School-based health centers: frontlines of student wellness

School-based health centers: frontlines of student wellness

Carmen Edwards, school patient care technician, tends to a student at Campbell Drive Elementary School.

Tanya Silver fiddles with her hands and has a flush look on her face as the patient care technician at her middle school listens to her heart. The 14 year-old felt a heavy pain on her chest and went to her school-based health center to be examined. Silver (named changed to protect her identity) told the staff she thought she might be having a heart attack.

“She came in with chest pains and we are trained to recognize children with personal problems,” said Carmen Edwards, the school patient care technician. “I checked her and everything was fine. So I started to ask deeper questions. She finally told me that both of her parents had passed away and that she saw her father kill her mother and then he killed himself.”

Edwards and the other staff members knew the issue was not medical and instead connected Silver to see mental health specialists. Its one of so many times that the staff from Community Health of South Florida Inc. (CHI) made a major difference in the life of a child at one of CHI’s 31 school-based health centers.

School-based health centers are on the front lines of detecting and preventing school violence, bullying and other mental health issues. It is a major issue on the White House agenda as President Barack Obama tries to find ways to prevent another tragic school violence rampage.

“I truly believe that if all schools would have school-based health centers, tragic incidents like school shootings, bullying, and spreading epidemics will decrease drastically,” said Jamika Hicks-Johnson, a CHI nurse practitioner at Campbell Drive Elementary School.

Silver, like so many other children from disadvantaged homes, did not have a family pediatrician. The soaring costs of healthcare has left too many families unable to afford medical care. When children are not healthy they skip school and lose out on learning.

That is why the 31 school-based health centers operated by Community Health of South Florida play such a vital role in the health and education of Miami-Dade County Public School Students. Each health center is located in a public school and serves as a doctor’s office in that school.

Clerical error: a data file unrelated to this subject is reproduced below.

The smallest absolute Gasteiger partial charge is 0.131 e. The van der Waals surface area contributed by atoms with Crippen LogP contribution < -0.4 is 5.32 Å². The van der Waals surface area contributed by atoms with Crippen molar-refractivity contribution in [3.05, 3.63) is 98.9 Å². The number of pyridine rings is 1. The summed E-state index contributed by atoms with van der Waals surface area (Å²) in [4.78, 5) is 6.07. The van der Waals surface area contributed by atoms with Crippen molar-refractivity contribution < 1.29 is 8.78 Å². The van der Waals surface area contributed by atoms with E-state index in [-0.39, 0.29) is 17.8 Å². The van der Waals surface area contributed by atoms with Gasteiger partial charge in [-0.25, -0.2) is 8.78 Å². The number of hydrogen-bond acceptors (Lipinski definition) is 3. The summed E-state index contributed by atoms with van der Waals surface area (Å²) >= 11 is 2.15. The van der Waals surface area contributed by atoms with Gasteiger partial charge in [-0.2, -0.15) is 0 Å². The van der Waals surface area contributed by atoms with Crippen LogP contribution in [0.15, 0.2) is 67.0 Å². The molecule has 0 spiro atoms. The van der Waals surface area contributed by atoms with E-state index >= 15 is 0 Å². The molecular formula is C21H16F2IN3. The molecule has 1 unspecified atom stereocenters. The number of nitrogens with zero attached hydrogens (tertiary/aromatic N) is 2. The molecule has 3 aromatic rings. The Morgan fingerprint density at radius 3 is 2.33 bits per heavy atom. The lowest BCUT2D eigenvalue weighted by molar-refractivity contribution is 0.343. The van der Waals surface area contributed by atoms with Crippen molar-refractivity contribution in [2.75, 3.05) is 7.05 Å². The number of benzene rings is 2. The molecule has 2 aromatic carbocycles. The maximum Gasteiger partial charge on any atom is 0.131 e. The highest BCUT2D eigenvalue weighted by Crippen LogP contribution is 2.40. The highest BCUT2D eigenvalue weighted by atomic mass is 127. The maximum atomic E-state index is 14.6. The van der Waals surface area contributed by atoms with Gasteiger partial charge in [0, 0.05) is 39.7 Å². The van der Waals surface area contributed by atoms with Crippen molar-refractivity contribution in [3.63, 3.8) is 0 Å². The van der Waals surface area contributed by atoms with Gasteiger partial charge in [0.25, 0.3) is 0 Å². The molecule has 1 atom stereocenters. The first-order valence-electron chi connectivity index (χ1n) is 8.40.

“Our school based health centers have a one stop shopping model,” said Brodes Hartley Jr., president and CEO of CHI. “They are designed to care for every aspect of the child. The student can get their vaccines, the staff can write prescriptions and electronically send them to the student’s pharmacy of choice. This is not your typical school nurses office. We have nurse practitioners that can diagnose and medicate serious issues and save lives.”

School-based healthcare centers have helped to significantly cut down on absentee rates, keeping children healthy and in class.

As access to healthcare becomes more cumbersome, more and more families and students are relying on school-based health models. It’s a trend nationwide that school districts are implementing and fostering. School-based health centers are quickly becoming a necessity at taking a holistic approach to educating our nation’s children.

“The responsibilities of a school are so great,” Hartley said. “Educating students has evolved to much more than just class instruction. Today schools are a place where health, nutrition, dental and mental health are just as important.”

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